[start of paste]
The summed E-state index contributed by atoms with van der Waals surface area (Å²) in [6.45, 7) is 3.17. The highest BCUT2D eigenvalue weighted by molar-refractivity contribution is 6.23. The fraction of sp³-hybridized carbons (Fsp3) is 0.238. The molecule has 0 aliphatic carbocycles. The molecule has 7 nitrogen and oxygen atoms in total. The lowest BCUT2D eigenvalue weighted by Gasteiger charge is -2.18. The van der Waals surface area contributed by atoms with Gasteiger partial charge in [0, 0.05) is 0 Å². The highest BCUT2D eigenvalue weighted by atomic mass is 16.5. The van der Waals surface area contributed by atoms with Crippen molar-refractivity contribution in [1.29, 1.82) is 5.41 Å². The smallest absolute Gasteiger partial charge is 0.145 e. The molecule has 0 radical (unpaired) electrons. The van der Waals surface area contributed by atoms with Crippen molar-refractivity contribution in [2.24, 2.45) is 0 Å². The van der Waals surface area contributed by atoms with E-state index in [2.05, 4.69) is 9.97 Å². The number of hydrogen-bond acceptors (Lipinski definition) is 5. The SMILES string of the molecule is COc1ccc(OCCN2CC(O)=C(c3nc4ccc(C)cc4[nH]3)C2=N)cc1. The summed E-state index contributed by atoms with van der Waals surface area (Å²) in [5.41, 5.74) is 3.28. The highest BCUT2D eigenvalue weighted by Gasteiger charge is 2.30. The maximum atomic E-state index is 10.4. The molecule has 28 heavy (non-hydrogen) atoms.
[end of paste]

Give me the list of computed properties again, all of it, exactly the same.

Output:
The summed E-state index contributed by atoms with van der Waals surface area (Å²) in [6.45, 7) is 3.17. The highest BCUT2D eigenvalue weighted by molar-refractivity contribution is 6.23. The fraction of sp³-hybridized carbons (Fsp3) is 0.238. The molecule has 0 aliphatic carbocycles. The molecule has 7 nitrogen and oxygen atoms in total. The lowest BCUT2D eigenvalue weighted by Gasteiger charge is -2.18. The van der Waals surface area contributed by atoms with Gasteiger partial charge in [0, 0.05) is 0 Å². The highest BCUT2D eigenvalue weighted by atomic mass is 16.5. The van der Waals surface area contributed by atoms with Crippen molar-refractivity contribution in [1.29, 1.82) is 5.41 Å². The smallest absolute Gasteiger partial charge is 0.145 e. The molecule has 0 radical (unpaired) electrons. The van der Waals surface area contributed by atoms with Crippen molar-refractivity contribution in [2.24, 2.45) is 0 Å². The van der Waals surface area contributed by atoms with E-state index in [2.05, 4.69) is 9.97 Å². The number of hydrogen-bond acceptors (Lipinski definition) is 5. The SMILES string of the molecule is COc1ccc(OCCN2CC(O)=C(c3nc4ccc(C)cc4[nH]3)C2=N)cc1. The summed E-state index contributed by atoms with van der Waals surface area (Å²) in [5.41, 5.74) is 3.28. The highest BCUT2D eigenvalue weighted by Gasteiger charge is 2.30. The maximum atomic E-state index is 10.4. The molecule has 28 heavy (non-hydrogen) atoms.